SYDNEY (Reuters) - U.N. investigators will seek the cooperation of North Korea as part of an inquiry into allegations of widespread human rights abuses in the country but won't be deterred if Pyongyang refuses, the head of the investigating panel said on Thursday.
Michael Kirby, an outspoken former justice of Australia's top court, was named this week as head of a three member team that will look into allegations of torture, food deprivation and labour camps that are believed to hold at least 200,000 people.
The U.N. Human Rights Council launched the one-year inquiry on March 21, hoping to gather enough information from camp survivors and other exiles to document violations that it says may amount to crimes against humanity.
Kirby said in an interview he had received hundreds of emails from human rights groups and representatives of those alleging abuse by North Korea in the day since his appointment.
Contacting North Korean authorities would be "top of the list" of priorities, he said, adding he was hopeful of a response from the government and its strongest supporters in neighbouring China and Russia but that a lack of engagement would not stop the panel from completing its task.
"If they come forward - good. If they don't come forward, well, we will just get on with our job and do it within the materials and access we have. That's just common sense," said Kirby, who has previously investigated human rights abuses in Cambodia.
North Korea denies the existence of labour camps and activists do not expect it to cooperate with the investigation, having denounced it during a U.N. Human Rights Council debate.
The U.N. team would speak to North Koreans living in South Korea, Japan and Thailand, Kirby said.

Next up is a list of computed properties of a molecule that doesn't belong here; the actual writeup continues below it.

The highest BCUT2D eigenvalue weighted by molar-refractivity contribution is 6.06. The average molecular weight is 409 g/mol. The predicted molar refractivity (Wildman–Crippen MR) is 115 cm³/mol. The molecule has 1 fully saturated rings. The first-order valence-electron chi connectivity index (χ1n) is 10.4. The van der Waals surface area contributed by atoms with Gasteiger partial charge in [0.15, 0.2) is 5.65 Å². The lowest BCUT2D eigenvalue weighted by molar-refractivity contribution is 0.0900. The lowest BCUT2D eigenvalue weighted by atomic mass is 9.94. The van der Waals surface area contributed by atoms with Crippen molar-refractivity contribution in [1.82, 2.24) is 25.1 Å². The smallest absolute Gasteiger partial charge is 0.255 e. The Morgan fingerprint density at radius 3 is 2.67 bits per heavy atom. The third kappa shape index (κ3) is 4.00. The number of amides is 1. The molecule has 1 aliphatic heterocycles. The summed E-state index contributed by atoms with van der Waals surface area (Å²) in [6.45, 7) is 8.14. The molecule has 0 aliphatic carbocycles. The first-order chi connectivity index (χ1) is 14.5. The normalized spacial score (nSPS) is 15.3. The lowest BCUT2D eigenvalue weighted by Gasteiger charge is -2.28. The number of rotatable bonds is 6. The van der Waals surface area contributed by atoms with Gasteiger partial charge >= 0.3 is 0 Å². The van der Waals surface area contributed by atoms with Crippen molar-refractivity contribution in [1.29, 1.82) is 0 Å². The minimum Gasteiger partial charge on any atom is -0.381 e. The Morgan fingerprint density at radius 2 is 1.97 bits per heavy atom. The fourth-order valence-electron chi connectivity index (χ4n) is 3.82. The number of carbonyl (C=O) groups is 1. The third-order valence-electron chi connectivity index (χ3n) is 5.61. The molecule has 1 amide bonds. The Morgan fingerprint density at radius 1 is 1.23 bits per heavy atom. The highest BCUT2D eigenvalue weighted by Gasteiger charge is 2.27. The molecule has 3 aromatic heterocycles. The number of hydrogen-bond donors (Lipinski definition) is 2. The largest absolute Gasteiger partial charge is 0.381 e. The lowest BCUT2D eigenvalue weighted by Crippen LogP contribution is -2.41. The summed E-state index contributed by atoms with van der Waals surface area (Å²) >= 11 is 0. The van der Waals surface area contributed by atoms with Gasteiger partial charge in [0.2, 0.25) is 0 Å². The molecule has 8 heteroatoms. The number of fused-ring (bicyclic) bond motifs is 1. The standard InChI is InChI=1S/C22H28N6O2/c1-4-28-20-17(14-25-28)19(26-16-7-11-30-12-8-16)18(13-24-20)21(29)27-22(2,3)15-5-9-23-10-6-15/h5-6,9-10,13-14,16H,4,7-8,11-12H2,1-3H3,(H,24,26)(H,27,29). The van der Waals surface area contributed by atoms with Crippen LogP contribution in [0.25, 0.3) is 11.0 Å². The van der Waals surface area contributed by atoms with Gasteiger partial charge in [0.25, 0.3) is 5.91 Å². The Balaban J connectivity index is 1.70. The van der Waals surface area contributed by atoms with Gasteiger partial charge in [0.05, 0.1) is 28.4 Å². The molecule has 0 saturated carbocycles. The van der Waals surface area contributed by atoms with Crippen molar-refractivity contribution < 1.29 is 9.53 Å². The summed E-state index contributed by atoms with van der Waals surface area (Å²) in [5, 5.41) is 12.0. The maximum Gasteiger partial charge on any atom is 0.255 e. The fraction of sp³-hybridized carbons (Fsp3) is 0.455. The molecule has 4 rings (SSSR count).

"When the commission is up and running after the first of July, 2013 then we will start working through our methodology to consult and see as many as possible," he said.
Navi Pillay, U.N. High Commissioner for Human Rights, called in January for an international investigation into what she said may be crimes against humanity, including torture and executions of political prisoners in North Korean camps.
The council unanimously passed a resolution brought by the European Union and Japan, and backed by the United States, which set up the inquiry.
Neither North Korea's closest ally, China, nor Russia are currently members of the 47-member Geneva-based council, and thus have no vote.
Diplomats have said the inquiry sent a message that the international community was not just paying attention to North Korea's banned nuclear and ballistic missile programmes.
Kirby will be joined on the committee by Sonja Biserko, a founder of the Helsinki Committee for Human Rights in Serbia, and Indonesia's Marzuki Darusman, the U.N.'s current special rapporteur on North Korea.
Kirby said it was too early to discuss possible outcomes of the inquiry, such as whether it could lead to charges in the International Criminal Courts against any individuals.
"In the end, it will be the political branches of the United Nations that will be making the decisions on the report of the commission of inquiry," he said.
The inquiry is due to file an interim report by September, with a final report due by March next year.
(Editing by Dean Yates)